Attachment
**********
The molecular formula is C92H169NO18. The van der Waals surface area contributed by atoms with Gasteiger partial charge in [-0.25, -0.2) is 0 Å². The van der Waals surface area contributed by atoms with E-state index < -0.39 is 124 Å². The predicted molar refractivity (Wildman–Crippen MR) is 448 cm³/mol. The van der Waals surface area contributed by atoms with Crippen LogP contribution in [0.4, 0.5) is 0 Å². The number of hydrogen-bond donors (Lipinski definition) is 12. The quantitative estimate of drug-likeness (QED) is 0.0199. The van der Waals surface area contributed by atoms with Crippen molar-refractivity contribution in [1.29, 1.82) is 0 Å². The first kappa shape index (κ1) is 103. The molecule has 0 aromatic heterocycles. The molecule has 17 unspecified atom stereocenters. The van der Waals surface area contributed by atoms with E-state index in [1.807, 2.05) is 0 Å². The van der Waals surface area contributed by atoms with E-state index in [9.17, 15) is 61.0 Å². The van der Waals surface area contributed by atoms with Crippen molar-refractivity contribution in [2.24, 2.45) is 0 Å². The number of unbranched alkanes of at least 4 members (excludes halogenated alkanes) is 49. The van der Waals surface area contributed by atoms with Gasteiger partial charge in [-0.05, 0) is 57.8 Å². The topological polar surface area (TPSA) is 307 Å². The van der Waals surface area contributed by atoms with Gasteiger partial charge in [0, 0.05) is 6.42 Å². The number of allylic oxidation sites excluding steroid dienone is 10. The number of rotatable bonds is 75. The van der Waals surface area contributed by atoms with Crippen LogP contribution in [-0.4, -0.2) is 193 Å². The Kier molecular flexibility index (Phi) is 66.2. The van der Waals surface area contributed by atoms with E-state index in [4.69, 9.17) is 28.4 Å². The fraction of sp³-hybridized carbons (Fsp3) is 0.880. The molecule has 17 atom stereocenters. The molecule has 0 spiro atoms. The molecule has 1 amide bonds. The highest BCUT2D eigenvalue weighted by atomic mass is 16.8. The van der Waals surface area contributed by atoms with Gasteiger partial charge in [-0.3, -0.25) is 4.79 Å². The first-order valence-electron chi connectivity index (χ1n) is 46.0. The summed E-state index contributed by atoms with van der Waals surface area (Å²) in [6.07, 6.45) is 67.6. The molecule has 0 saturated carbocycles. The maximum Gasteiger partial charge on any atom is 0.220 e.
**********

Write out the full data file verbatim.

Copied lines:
The molecular formula is C92H169NO18. The van der Waals surface area contributed by atoms with Gasteiger partial charge in [-0.25, -0.2) is 0 Å². The van der Waals surface area contributed by atoms with E-state index < -0.39 is 124 Å². The predicted molar refractivity (Wildman–Crippen MR) is 448 cm³/mol. The van der Waals surface area contributed by atoms with Crippen LogP contribution in [0.4, 0.5) is 0 Å². The number of hydrogen-bond donors (Lipinski definition) is 12. The quantitative estimate of drug-likeness (QED) is 0.0199. The van der Waals surface area contributed by atoms with Crippen molar-refractivity contribution in [1.29, 1.82) is 0 Å². The first kappa shape index (κ1) is 103. The molecule has 0 aromatic heterocycles. The molecule has 17 unspecified atom stereocenters. The van der Waals surface area contributed by atoms with E-state index in [1.807, 2.05) is 0 Å². The van der Waals surface area contributed by atoms with E-state index in [9.17, 15) is 61.0 Å². The van der Waals surface area contributed by atoms with Crippen molar-refractivity contribution in [2.24, 2.45) is 0 Å². The number of unbranched alkanes of at least 4 members (excludes halogenated alkanes) is 49. The van der Waals surface area contributed by atoms with Gasteiger partial charge in [-0.05, 0) is 57.8 Å². The topological polar surface area (TPSA) is 307 Å². The van der Waals surface area contributed by atoms with Gasteiger partial charge in [0, 0.05) is 6.42 Å². The number of allylic oxidation sites excluding steroid dienone is 10. The number of rotatable bonds is 75. The van der Waals surface area contributed by atoms with Crippen LogP contribution in [-0.4, -0.2) is 193 Å². The Kier molecular flexibility index (Phi) is 66.2. The van der Waals surface area contributed by atoms with E-state index in [4.69, 9.17) is 28.4 Å². The fraction of sp³-hybridized carbons (Fsp3) is 0.880. The molecule has 17 atom stereocenters. The molecule has 0 spiro atoms. The molecule has 1 amide bonds. The highest BCUT2D eigenvalue weighted by atomic mass is 16.8. The van der Waals surface area contributed by atoms with Gasteiger partial charge in [-0.3, -0.25) is 4.79 Å². The first-order valence-electron chi connectivity index (χ1n) is 46.0. The summed E-state index contributed by atoms with van der Waals surface area (Å²) in [6.07, 6.45) is 67.6. The molecule has 0 saturated carbocycles. The maximum Gasteiger partial charge on any atom is 0.220 e.